A stupid bunch of feeding black holes have been discovered in this cosmic spider web

New images of the Spiderweb protocluster of galaxies reveal an unusually high number of active supermassive galaxies black holes.

Data from the Chandra X-ray Observatory collected over 8 days shows that in the studied space, 14 black holes at the heart of galaxies, including the Spiderweb Galaxy at the center of the protocluster, are hungrily devouring material from space around them.

This is a much higher rate than other similar volumes of space, suggesting that up to a quarter of the most massive galaxies in the baby cluster are bound to actively growing black holes.

The Spiderweb Protocluster, named for the Spiderweb Galaxy at its center, is a growing cluster of galaxies whose light has traveled 10.6 billion light-years to reach us. It dates back to a period in cosmic time known as “Cosmic Noon” – a brief period some 2-3 billion years after Big Bang where galaxies were forming stars at breakneck speed.

Today the Spiderweb Cluster, wherever it is located, should have evolved into a massive, stable, gravitationally bound galaxy cluster.

Studying such clusters while they are still in the early stages of formation should provide insight into the evolution of the large-scale structure of the Universe. It can also tell us more about the processes that influence star formation rates and supermassive black hole (SMBH) activity in members of galaxy clusters.

The 14 active SMBHs with the Spiderweb Galaxy in the center. (NASA/CXC/INAF/P. Tozzi et al./NAOJ/NINS/STScI)

But we don’t really know how galaxy clusters evolve, so it’s difficult to determine which groups are true protoclusters and which are unlikely to change. For this reason, scientists are looking for unusual targets of interest that have evolutionary-related activity that has been confirmed across multiple wavelengths.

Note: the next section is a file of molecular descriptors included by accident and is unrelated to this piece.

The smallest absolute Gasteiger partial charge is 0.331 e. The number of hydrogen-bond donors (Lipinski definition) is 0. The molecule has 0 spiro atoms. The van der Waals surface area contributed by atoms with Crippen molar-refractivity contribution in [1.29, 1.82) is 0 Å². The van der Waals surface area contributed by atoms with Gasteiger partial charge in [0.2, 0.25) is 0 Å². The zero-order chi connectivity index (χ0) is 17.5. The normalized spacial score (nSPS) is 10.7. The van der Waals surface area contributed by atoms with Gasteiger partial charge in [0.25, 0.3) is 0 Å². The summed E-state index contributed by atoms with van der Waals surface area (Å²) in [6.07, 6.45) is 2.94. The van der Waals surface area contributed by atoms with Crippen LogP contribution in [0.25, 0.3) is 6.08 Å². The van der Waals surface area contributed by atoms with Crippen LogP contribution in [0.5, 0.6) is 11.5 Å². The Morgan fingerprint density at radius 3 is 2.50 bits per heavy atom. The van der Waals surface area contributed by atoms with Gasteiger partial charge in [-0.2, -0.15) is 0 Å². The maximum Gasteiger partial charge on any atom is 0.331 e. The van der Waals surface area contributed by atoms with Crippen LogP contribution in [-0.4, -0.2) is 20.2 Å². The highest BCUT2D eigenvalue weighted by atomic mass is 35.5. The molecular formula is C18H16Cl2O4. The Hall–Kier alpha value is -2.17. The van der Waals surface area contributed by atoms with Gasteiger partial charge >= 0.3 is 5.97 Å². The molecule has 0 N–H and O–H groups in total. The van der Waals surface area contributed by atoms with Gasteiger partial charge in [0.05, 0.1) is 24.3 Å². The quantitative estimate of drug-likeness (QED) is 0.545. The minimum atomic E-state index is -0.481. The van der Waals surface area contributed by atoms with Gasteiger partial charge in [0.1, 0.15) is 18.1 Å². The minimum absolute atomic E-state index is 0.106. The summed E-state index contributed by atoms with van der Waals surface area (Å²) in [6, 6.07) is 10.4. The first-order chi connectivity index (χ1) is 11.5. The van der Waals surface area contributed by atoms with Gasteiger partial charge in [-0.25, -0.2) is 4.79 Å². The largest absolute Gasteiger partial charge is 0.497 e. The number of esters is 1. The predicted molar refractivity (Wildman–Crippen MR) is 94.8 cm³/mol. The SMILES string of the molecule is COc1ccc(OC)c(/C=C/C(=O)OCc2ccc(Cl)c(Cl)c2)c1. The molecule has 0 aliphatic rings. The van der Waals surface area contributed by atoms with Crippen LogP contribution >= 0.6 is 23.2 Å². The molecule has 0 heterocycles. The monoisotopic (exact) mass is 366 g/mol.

The Chandra observations of the Spiderweb protocluster were part of this process. When an SMBH is actively enriching material, the process injects energy known as “feedback” into the surrounding galaxy, which in turn has a massive impact on star formation.

A team of scientists led by astrophysicist Paolo Tozzi from the National Institute for Astrophysics in Italy trained the telescope on the cluster to look for the telltale X-ray emission from feeding supermassive black holes.

Although the black holes themselves don’t emit light, the accretion is so energetic that it sends high-energy light through the universe. The team found that out. In a region of space about 11.3 million light-years across, 14 of the galaxies in the protocluster have been observed to emit X-rays, suggesting their SMBHs are active.

Spider Web GalaxyA multi-wavelength image of the Spider’s Web Galaxy. (NASA/CXC/INAF/P. Tozzi et al./NAOJ/NINS/STScI)

This is much higher than other similar space examples of the same epoch with the same range of galaxy masses. Up to 25 percent of the most massive galaxies in the protocluster could have active supermassive black holes, the researchers found. This is five to twenty times higher than other samples.

This could have interesting implications for our understanding of how galaxy clusters grow and influence galaxy formation and evolution. The finding suggests that there is something specific in the spiderweb protocluster environment that triggers supermassive black hole activity.

It is unclear what this environmental factor might be. It is possible that the gravitational interactions between the galaxies are moving material and sweeping it towards the galactic centers where it can be gobbled up by the black holes.

Another possibility, the researchers said, is that the protocluster somehow retained a large amount of cold gas that would be easier for the black holes to accrete than the hot gas we see in nearby galaxy clusters. Or maybe a combination of factors are at play.

Data from instruments that can see into different wavelengths, including the Hubble Space Telescope, should help shed some light (ha ha) on this mystery, the researchers said.

“By utilizing the available multi-wavelength dataset on the Spiderweb field, we plan to further probe the properties of the X-ray protocluster members to investigate the key physical mechanism responsible for triggering X-ray emission,” they wrote in their newspaper.

The research was accepted Astronomy & Astrophysicsand is available at arXiv.

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